Objective: To investigate the prevalence of hypoalbuminemia and hypoprealbuminemia in hospitalized, elderly, skilled nursing facility residents and to correlate these findings with clinical outcomes.
Design: Prospective cohort study.
Setting: A 300-bed community hospital.
Participants: Eighty-one hospitalized, skilled nursing facility patients, average age 83.1 years.
Outcome measures: Serum albumin and prealbumin (transthyretin) were measured at admission, mid-week, 1 week, and 1 month. Patients were followed for 90 days for the outcomes of length of hospitalization and mortality.
Results: The prevalence of hypoalbuminemia was 99% and of hypoprealbuminemia, 79%. Both means dropped significantly from admission to midweek nadirs of 25 g/L for albumin and 14 mg/L for prealbumin. Severe hypoalbuminemia at mid-week predicted mortality (RR = 4.1 95%, CI 2.0-8.5) and extended length of hospitalization (RR = 5.2 95%, CI 2.8-9.8). Severe hypoprealbuminemia predicted extended hospitalization (RR = 3.2, CI 1.5-6.7) but not mortality.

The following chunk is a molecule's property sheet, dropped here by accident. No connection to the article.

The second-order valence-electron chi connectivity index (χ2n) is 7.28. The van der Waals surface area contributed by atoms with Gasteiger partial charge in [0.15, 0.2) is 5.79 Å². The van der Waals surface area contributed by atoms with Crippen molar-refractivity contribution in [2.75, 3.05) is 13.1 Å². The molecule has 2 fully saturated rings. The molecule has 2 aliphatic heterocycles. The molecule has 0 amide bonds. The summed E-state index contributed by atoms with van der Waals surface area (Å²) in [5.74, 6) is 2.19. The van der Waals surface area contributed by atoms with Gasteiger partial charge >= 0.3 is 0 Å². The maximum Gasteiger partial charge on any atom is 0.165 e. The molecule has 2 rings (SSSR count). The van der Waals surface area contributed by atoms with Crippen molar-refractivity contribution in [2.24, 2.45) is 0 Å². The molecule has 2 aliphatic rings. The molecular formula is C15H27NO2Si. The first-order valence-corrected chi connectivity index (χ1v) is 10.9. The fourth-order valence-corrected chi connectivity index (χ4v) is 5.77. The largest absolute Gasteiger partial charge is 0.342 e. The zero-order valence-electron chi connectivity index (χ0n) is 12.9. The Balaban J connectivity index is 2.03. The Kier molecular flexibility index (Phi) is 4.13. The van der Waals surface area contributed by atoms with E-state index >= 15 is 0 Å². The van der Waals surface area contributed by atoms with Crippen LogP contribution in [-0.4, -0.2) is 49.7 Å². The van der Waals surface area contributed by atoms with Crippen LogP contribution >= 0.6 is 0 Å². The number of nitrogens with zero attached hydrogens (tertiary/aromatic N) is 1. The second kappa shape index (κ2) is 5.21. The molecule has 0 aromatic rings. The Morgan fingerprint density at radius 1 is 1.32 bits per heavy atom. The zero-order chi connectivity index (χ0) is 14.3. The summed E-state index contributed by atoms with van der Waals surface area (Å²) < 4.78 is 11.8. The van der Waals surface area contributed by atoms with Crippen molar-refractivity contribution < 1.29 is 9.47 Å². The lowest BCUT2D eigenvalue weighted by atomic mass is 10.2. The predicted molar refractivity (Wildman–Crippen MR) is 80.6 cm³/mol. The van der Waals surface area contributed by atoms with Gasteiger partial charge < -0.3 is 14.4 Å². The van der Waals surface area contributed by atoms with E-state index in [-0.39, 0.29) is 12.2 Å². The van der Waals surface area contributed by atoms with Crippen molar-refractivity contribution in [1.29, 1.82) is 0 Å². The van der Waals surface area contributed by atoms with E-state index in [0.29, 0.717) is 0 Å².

Conclusions: Hypoalbuminemia and hypoprealbuminemia are very common in this clinical setting and vary in parallel fashion over time. Severe hypoalbuminemia was a stronger predictor than hypoprealbuminemia of 90-day mortality and extended length of stay. Serum albumin on admission was not as strong a predictor of outcomes as serum albumin at mid-week.